Yuni (2021)

The specificity of its cultural context just about lifts this nuanced Indonesian drama about a high school girl torn between the custom of accepting marriage proposals and her dreams of further studies.

Rating: 3.5 out of 5.

Review #2,358

Dir. Kamila Andini
2021 | Indonesia | Drama | 95 mins | 1.85:1 | Serang-Javanese
NC16 (passed clean) for some sexual scenes

Cast: Arawinda Kirana, Kevin Ardilova, Dimas Aditya, Marissa Anita, Asmara Abigail
Plot: In her last year of secondary school, a bright Indonesian student is determined to pursue her education and resist getting married, despite the expectations of her community.
Awards: Won Platform Prize (Toronto)
International Sales: Cercamon (SG: Anticipate Pics)

Accessibility Index
Subject Matter: Moderate – Coming-of-age; Arranged Marriage
Narrative Style: Straightforward
Pace: Slightly Slow
Audience Type: Slightly Arthouse

Viewed: The Projector
Spoilers: No

Indonesian cinema is a continuing blind spot for me.  I can only count with one palm the number of Indonesian films I’ve seen.  Having heard good things about Yuni and the rise of director Kamila Andini, I decided to give it a go.  It’s not bad—nuanced and vital, which is how I would describe it.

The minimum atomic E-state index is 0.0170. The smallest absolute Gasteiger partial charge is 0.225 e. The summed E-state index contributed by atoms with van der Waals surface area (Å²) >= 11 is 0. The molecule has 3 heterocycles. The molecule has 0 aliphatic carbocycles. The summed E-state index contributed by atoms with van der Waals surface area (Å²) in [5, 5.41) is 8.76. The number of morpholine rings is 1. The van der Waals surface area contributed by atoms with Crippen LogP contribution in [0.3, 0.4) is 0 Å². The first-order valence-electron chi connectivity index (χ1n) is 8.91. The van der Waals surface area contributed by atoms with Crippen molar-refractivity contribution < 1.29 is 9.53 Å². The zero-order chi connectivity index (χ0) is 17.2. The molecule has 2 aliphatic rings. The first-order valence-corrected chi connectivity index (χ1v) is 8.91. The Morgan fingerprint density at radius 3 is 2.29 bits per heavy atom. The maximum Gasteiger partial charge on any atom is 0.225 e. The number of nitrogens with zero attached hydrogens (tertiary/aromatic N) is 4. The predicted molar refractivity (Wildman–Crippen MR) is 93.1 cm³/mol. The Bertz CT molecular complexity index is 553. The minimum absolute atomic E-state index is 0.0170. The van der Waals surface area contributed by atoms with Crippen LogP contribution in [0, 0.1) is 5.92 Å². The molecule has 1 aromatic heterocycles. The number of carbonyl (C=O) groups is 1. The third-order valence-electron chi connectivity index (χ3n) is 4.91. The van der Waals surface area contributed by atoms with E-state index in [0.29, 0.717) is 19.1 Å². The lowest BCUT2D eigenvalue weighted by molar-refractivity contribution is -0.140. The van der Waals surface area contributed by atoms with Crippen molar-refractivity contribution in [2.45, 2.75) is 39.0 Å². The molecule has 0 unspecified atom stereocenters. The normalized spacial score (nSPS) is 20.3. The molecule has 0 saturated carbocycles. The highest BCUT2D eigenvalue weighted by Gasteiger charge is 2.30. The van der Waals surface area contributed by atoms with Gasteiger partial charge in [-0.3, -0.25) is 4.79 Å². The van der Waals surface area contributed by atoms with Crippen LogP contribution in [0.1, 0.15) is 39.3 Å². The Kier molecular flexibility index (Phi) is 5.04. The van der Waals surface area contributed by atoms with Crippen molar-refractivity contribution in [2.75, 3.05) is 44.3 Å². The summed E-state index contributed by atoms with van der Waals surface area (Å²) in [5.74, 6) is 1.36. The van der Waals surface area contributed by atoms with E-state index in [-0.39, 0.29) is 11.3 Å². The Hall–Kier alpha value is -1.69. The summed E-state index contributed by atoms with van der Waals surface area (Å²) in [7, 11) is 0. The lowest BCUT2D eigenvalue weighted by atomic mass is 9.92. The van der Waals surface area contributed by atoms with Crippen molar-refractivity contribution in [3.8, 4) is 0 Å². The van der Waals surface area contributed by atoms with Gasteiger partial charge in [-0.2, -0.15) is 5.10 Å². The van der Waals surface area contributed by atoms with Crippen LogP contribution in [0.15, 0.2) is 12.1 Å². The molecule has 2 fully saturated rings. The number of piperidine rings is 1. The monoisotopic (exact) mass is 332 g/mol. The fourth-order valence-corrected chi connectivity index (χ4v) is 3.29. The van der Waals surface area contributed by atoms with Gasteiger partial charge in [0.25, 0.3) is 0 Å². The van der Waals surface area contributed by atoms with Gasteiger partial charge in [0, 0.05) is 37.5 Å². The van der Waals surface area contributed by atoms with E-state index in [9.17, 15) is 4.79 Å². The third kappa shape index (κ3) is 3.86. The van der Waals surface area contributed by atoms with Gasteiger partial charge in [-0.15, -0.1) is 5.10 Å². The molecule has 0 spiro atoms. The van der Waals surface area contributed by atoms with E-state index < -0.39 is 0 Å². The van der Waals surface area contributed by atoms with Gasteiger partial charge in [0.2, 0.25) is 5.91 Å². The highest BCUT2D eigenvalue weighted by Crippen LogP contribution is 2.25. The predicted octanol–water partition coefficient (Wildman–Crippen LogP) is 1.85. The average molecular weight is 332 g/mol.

Andini tells the story of a high school girl (Arawinda Kirana in a delicate performance) torn between the custom of accepting marriage proposals and her dreams of further studies. 

It’s a zero-sum game—her happiness or her parents’ happiness, freedom or dependence, unpredictability or stability.  Because it is set in Indonesia, the specificity of its cultural context just about lifts the drama, thus making it, as I described, vital. 

“You shouldn’t reject a proposal more than twice. It will bring bad luck.”

Without it, the narrative beats and storytelling trajectory could be seen as falling back to familiar tropes.  Not that that’s a bad thing, but there are too many of these kinds of indie coming-of-age type movies from different parts of the world that they all blur into one huge mass of epiphanies and tragedies. 

Only deep, insightful context or incredible filmmaking skill or vision would set them apart. To its credit, Yuni doesn’t fall into the vague trappings of the subgenre, but neither does it truly soar or feel impactful to me. 

It does get the message across though, and sometimes in a frank way about how deep-rooted patriarchy and tradition dictate the lives of young women. 

Andini has a new film (her fourth feature) out at the 2022 Berlinale called Nana to look forward to, with Kirana starring again.

Grade: B


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